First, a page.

Sunday, June 29, 2008

Montana Poetry Slam

Yes, it's that time of the year again.....time to get out the leather bodice....

Friday, June 27, 2008

On Asian Male Stereotypes

A friend just posted a link to this video which seems to have taken off on Youtube, and I can see why. It's an appealing homemade take on a question that constantly gets raised in 'Asian' forums. There seems to be two main responses to the issue of why Asian girls 'prefer' white guys: anger, or humour.

It took me ages to understand just what my guy friends were getting so het up about. Surely it was an overreaction to what is, after all, a matter of personal choice? But then after talking to a few of my friends I realised that it went deeper than that. It's not about Asian or white girls, romance, or even about rivalry. It's about identity and self esteem.

I mean, being an 'Asian chick' has its drawbacks for sure - the whole stereotype of being both innocent and good in bed. (arggh! what kind of sense does that make?) But at least those are, in the warped way of the world, seen as 'desirable' qualities. Whereas Asian men have had to put up for years with the (untrue)stereotype of being weak, nerdy, and small where it counts. This is simplifying things, of course - it's just the tip of the iceberG, and as anyone who has read my poetry will know, I tend to get a bit pissed off whenever people make assumptions based purely on appearance..... rah, rah. Anyway, back to Asian guys - no wonder they get defensive and angry and unsure of themselves.

Disclaimer: I realise I'm wading into very deep water here and risk getting shot down by someone who takes what I'm saying the wrong way. So I'll say that this is NOT a blanket statement, it's just a general comment, and I know quite a few Asian guys dating non-Asian girls...and there are definitely some Asian guys I find hot. And yes, I further agree that not all Asians can be lumped together and that it's derogatory to refer to girls as chicks....but I'm ditching PC in favour of clarity on this post. Happy?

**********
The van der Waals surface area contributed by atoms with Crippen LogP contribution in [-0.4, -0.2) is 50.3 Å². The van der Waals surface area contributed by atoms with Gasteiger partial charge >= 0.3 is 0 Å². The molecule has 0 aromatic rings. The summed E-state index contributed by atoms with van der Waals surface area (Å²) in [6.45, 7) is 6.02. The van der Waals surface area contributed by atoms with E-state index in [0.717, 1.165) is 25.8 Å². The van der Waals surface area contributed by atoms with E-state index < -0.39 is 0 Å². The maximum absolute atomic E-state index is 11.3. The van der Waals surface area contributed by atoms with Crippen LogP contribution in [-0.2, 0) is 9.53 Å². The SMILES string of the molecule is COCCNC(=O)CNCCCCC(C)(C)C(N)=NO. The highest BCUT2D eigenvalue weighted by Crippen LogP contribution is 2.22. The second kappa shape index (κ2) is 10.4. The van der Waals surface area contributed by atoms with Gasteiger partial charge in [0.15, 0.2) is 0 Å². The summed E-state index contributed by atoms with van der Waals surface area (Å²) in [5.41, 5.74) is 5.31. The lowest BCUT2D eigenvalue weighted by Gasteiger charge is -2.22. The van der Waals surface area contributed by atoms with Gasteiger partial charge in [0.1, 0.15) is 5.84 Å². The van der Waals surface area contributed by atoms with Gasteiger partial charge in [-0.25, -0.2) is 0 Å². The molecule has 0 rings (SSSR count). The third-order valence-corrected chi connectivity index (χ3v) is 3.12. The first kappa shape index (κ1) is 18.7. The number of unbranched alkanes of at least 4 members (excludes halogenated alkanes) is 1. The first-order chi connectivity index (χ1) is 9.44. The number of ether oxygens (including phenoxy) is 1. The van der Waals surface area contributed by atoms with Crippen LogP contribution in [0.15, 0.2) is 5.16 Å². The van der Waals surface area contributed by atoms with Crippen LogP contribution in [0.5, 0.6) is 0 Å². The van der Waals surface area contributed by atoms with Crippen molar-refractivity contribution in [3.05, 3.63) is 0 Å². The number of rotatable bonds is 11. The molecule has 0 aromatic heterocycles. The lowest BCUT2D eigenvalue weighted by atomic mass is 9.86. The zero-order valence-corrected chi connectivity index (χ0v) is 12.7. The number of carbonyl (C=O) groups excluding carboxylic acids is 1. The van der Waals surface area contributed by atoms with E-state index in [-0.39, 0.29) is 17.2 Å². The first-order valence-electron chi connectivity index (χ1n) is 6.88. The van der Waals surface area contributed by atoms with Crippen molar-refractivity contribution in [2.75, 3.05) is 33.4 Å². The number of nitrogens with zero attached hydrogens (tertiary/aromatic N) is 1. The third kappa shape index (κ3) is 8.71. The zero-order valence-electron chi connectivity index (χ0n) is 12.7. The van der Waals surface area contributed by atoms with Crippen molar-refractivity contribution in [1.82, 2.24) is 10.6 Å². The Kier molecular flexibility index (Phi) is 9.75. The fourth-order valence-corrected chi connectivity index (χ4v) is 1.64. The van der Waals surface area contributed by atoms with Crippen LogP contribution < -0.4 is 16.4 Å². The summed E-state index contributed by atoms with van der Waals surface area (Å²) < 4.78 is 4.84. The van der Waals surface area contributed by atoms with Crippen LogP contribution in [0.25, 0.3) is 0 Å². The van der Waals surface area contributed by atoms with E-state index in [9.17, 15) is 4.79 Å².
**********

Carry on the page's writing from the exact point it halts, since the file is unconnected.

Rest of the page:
Anyway, where I'm going with all this is that after having these conversations with my friends, and realising belatedly what they had been dealing with, I wanted to write something about it. This was one of the seeds of Lantern.

So, in answer to the video, I thought I'd post a section of dialogue from Lantern which segues into this whole discussion. BTW, this is the only bit of the play where I indulge in dick jokes.....

JEN: yeah, parents….just the whole Confucian thing, you know? Like my dad. We weren’t even allowed to argue, he’d just tell us he was right, just because he was my dad. My mum used to make us listen to him, how ironic is that?

STEVE: Saving face? (handing her a plate)

JEN: Yeah. Thanks, I’m getting full.

STEVE: But it wasn’t easy for him either, was it?

JEN: Huh?

STEVE: Well, being a yellow guy.

JEN: What do you mean?

STEVE: To have people look at you and assume that not only are you weak, but you also have less balls, in fact that your whole – apparatus is undersized.

JEN: So what? It’s not size that matters. It’s techn-

STEVE: You’re missing the point. The point is that we don’t have small dicks at all –

Hey I didn’t –

- that’s just in people’s minds! Some of us are actually quite large –

JEN: Whatever –

STEVE: Anyway, we fit the normal distribution of – of, you know, and we’re not weak, and just because we’re not hairy doesn’t mean that we –

- can’t act like cavemen when the occasion demands?

STEVE: Okay, yeah, point taken.

Pause. They stare at each other.

Wednesday, June 25, 2008

Some more thoughts on rehearsals